Pushing for new housing resources
Mercer thinks the government needs to establish new housing subsidies specifically to help forcibly displaced people. That way, they wouldn't vie for the same resources as others in need. Those subsidies could help an affordable housing program operate so-called resettlement homes, help people rent those properties, or help refugees or other forcibly displaced people rent units from other landlords.
Mercer and other advocates have raised the idea with state and federal officials, but so far no new pathways to housing have been developed.
Anca Moraru is among those other advocates. She’s chief program officer with the refugee resettlement agency International Institute of New England.
For the 544 other Afghan evacuees it's assisting, the agency quickly found housing in cities including New Bedford, Lowell and Manchester, New Hampshire, according to Moraru. But close to one-third of them were single men, and the average size of the families was five people. Still, housing them quickly was only possible because property owners offered to rent to Afghans at discounted rates, Moraru said. It’s even tougher to get housing for refugees from other places.
“I think we do need maybe a state plan — some kind of housing plan for displaced people," she said. "We are receiving so many people, and we can’t just struggle to find housing every day … So we need a separate funding pool.”
The Massachusetts Department of Housing and Community Development said it already has programs developers and advocates can tap into to create affordable housing in Newburyport. (Nonprofits and developers have previously used those programs to create some affordable units in the city.) And they could develop housing dedicated to forcibly displaced people — as long as it complies with fair housing laws.
But that kind of project would take years, Mercer said, and the Afghan families living in his church’s basement need solutions now.
The U.S. Department of Housing and Urban Development told WBUR that although the department doesn't have any separate funding stream for housing refugees and other forcibly displaced people at this time, HUD "continues to explore ways to address the lack of affordable housing we are seeing among refugee and other populations across the country."
Meanwhile, Newburyport officials are looking for parcels in the city where advocates could build homes for the Afghans, which could be used by other displaced people in the future.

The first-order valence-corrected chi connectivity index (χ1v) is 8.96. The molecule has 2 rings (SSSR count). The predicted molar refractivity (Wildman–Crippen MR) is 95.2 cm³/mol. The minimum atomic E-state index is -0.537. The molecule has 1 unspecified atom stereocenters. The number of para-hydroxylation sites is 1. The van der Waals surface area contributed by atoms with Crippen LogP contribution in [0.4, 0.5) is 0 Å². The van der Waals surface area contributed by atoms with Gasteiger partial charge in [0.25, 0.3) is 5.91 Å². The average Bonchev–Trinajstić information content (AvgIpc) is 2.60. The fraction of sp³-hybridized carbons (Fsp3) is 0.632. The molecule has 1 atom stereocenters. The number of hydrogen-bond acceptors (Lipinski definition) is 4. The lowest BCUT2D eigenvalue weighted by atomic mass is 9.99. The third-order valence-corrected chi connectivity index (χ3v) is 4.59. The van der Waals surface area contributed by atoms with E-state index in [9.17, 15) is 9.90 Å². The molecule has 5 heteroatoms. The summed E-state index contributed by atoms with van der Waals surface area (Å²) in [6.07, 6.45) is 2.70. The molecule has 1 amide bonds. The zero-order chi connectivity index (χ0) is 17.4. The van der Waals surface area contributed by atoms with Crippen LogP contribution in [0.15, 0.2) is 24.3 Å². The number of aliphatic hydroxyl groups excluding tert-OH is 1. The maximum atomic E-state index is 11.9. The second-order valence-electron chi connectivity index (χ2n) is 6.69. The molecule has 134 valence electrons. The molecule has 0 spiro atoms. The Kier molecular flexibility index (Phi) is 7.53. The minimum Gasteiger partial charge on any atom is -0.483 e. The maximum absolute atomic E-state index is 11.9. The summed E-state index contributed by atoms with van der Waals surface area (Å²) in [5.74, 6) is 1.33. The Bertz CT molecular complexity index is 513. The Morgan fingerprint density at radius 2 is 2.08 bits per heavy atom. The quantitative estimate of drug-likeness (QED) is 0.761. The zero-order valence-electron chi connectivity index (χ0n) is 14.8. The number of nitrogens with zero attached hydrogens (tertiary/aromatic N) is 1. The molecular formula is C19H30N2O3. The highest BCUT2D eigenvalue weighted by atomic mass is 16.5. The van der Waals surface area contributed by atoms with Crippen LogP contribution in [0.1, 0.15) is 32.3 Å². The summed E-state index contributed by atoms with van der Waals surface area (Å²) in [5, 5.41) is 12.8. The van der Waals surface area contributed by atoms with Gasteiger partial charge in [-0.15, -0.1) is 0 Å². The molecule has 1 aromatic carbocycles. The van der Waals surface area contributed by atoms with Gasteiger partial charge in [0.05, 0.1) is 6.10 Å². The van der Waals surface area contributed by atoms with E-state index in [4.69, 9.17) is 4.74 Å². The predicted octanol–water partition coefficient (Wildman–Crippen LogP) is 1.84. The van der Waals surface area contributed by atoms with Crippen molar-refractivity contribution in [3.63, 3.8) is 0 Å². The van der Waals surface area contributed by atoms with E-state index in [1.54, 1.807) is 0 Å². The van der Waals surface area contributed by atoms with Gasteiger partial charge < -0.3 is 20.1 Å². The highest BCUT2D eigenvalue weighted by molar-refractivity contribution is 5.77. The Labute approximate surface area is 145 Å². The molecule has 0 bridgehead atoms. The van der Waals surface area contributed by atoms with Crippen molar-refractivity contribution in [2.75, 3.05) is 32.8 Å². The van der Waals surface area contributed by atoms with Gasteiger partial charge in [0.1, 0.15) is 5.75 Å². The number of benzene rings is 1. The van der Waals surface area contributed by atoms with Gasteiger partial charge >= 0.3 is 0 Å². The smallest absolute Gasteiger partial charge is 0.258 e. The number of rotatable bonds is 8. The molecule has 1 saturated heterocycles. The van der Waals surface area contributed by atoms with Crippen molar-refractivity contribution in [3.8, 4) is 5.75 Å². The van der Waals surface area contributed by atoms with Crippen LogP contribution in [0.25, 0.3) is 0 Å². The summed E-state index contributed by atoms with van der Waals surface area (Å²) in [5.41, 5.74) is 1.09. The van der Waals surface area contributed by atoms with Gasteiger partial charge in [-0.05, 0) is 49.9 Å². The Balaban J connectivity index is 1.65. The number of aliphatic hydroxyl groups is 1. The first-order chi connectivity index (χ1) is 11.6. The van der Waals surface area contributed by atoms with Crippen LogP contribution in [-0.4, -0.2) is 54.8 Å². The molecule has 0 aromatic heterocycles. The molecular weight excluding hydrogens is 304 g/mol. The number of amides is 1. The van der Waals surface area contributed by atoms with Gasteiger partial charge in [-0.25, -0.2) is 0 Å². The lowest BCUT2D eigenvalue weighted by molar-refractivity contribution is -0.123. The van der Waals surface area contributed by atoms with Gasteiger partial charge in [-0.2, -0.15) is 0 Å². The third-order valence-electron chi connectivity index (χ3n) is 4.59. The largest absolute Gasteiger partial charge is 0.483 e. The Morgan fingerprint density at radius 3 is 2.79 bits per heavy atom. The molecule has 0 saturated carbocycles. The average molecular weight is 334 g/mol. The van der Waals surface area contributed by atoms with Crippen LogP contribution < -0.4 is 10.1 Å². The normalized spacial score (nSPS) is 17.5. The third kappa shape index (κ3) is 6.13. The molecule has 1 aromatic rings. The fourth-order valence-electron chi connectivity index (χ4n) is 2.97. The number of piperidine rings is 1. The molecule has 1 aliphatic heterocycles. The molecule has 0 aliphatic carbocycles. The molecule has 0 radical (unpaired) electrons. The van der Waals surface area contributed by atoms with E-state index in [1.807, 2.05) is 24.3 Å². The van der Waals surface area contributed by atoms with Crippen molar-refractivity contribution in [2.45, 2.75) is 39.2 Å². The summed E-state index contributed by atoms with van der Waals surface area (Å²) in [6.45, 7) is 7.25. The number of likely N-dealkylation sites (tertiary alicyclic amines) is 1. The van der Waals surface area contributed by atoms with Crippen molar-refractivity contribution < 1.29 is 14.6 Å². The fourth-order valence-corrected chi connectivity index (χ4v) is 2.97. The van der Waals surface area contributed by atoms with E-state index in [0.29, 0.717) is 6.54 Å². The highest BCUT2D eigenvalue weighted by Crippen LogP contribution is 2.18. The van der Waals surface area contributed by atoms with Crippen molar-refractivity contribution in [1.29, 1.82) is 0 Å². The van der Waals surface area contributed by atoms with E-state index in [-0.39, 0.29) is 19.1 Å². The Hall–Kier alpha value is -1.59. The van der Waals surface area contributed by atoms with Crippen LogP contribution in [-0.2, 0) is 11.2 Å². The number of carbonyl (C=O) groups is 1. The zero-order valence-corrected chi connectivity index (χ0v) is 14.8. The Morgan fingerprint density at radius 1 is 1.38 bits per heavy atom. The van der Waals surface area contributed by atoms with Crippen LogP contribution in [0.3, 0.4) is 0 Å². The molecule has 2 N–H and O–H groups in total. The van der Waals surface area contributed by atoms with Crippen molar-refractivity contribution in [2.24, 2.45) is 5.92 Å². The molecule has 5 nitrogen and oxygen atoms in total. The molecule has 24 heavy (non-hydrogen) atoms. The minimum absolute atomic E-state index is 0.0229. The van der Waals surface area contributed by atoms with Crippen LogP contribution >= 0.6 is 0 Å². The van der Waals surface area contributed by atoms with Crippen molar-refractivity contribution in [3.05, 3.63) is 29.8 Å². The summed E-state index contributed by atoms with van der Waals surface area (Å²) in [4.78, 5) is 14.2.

“Part of what we're talking about are partial solutions," said Geordie Vining, senior project manager in Newburyport's planning and development office. "They're not comprehensive solutions in terms of being able to address housing for all of these families."
Vining said he personally sees the housing crisis faced by the Afghan families as a failure at the federal level.
"This is a problem that stems from the country's involvement in Afghanistan ... the somewhat chaotic withdrawal from Afghanistan," he said. "It is a great big void that we've been trying to step into and trying to figure out — a small community working with small local churches, as opposed to these larger governmental agencies."
Sean Reardon took office as Newburyport mayor a year ago, as the Afghan evacuees were arriving in the city of just 18,000 people.
"I think we've just been so happy to have them here," Reardon said.
Asked if he thinks the city and the Afghan families would have been better served if they had been located elsewhere, Reardon said he doesn't think so.
"There are certainly challenges. And we've had those conversations, even recently, with the group," Reardon said. "And the families were adamant that they just are so thankful to be here and … They've just added so much already, I think, to the community."
The community wants the families to be able to stay, according to Mercer.
"Thousands of people are connected to them in some way through school or work or friendships or whatever, and people care about them. And I think what it means to live in Newburyport has changed for people in the past year and that this is a part of who we are," he said.
Mercer's dream is that someone donates a large house, or several million dollars, to build homes for all of the families. For now, he said, he’s frustrated that he has to be a constant agitator on the issue of creating new housing solutions.
Meanwhile, in a room with couches and coffee tables in the St. Paul’s basement, 18-year-old Afzal just finished his homework. He said, through an interpreter, that he’s proud of what he’s accomplishing here — he’s attending high school, working at the grocery store and earning money for his family. But after a year living in the church, he feels in limbo.
"We're still thinking we didn't reach America yet. We're on the way," Afzal said. "If we find our own home and we have a house, then we'll be relaxed that we reached our home and now our life can start."
This segment aired on February 2, 2023.